So what you have so far: Mia is at 40 meters from the finish line when Brandi is 48. How long does it take Brandi to cross the finish line? Then find the distance Mia can travel in that time.
  11. Feb 13, 2017 #10
    Ok, so for part C I did this.

    I found that it takes Brandi 6 seconds to reach the finish line.
    In 6 seconds, Mia ends up at the position 8.02 meters.

    vi=-5.33 m/s
    t= 6 seconds

    xf = 40 - 5.33(6) = 8.02

    so, the final distance between the winner and loser is 8.02 meters, right?

    Hopefully that's right. This problem seems very simple but I keep struggling to get the right answer for some reason :P
  12. Feb 13, 2017 #11


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    Thats right (basically, don't round velocity and you should get 8 meters. )

    Now can you reason how that would be, how does Mia gain 8 meters but lose 16 meters on the way back?
  13. Feb 13, 2017 #12


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    While you're chewing on that, let me show you a way to minimize mistakes and make your work more general/easier to read.

    Here's kind of how I would approach the problem:

    First, lets figure out Brandi's times... We're assuming that both runners are starting initially from their maximum velocity, so that acceleration is a constant 0. We can also assume we begin our race from a point we'll define as zero. So to figure out here time to run to the turn around point is:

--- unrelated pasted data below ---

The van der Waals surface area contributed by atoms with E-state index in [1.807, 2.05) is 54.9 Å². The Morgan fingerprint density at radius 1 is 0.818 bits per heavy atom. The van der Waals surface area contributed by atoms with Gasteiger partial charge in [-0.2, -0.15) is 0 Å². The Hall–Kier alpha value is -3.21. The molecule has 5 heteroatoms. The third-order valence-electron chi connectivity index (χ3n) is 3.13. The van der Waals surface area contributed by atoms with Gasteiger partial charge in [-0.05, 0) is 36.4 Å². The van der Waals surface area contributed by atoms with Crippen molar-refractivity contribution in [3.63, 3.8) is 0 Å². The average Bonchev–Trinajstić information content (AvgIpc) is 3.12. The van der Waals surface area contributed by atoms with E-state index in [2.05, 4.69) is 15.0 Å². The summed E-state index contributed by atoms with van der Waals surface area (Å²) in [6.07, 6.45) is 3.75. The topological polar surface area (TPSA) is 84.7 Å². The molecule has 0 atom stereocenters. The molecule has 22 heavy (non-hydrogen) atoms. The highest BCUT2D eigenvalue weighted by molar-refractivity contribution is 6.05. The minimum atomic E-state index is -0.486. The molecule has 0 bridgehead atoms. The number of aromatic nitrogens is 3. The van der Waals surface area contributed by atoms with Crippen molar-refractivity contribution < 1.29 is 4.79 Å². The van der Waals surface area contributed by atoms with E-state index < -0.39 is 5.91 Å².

$$x = x_0 + v_0(t) + \frac{1}{2}at^2$$

    Or after making substitutions for what we know/assume:

    $$L = v_0(t)$$ $$t= \frac{L}{v_0}=T$$

    Using symmetry, we know that the total time it takes her to run is just twice T.

    For Brandi's motion we're going to do the same thing..

    On her trip there her velocity is ##v_0+\frac{1}{3}v_0## or, ## \frac{4}{3}v_0##, that way we can conclude..

    $$L = \frac{4}{3}v_0t$$ $$ t= \frac{3L}{4v_0}$$ or that ##\frac{3T}{4}##, so she's faster than Brandi at this point.

    Next we'll look at her return trip, ##-v_0 +\frac{1}{3}v_0## or ##-\frac{2}{3}v_0##

    So we get,

    $$0 =L - \frac{2}{3}v_0t $$ $$t= \frac{3L}{2v_0}$$ ##\frac{3T}{2}## Summing her two times we find that it takes her ##\frac{9T}{4}## to complete the race. So we already know at this point she loses.

    So part A we would find Mia's first time using ##t= \frac{3L}{4v_0}##, since we know shes quicker, then find the how far Brandi has ran in the same time using ##L = v_0(t)##

    For part B we would find Brandi's time ##t= \frac{L}{v_0}##, subtract the time found in part A, and then use ##0 =L - \frac{2}{3}v_0t## to find how far Mia has gone back on her return trip and then find the distance between them.

    For part C we would use Brandi's time from part B, since it takes her an equal amount of time to run back and then use ##0 =L - \frac{2}{3}v_0t## setting L to the length we found in part B.

    Do you maybe see how it's more useful to do it this way, given any velocity or length we can solve this problem now, and it's easier to write/less error prone than plugging in numbers, in my opinion.
  14. Feb 13, 2017 #13
    Yes, thank you for your thorough explanation. Using variables instead of actual numbers is much cleaner and easier to follow. Also, your method gives a concrete explanation as to why Mia lost the race. It all had to do with the moving sidewalk either adding to her velocity, or slowing it down.

    Do you mind taking a look at my other questions perhaps and seeing if my answers are wrong or correct? I appreciate the explanations and feel that your pointers could help me a lot on future homework problems and exams. Thanks again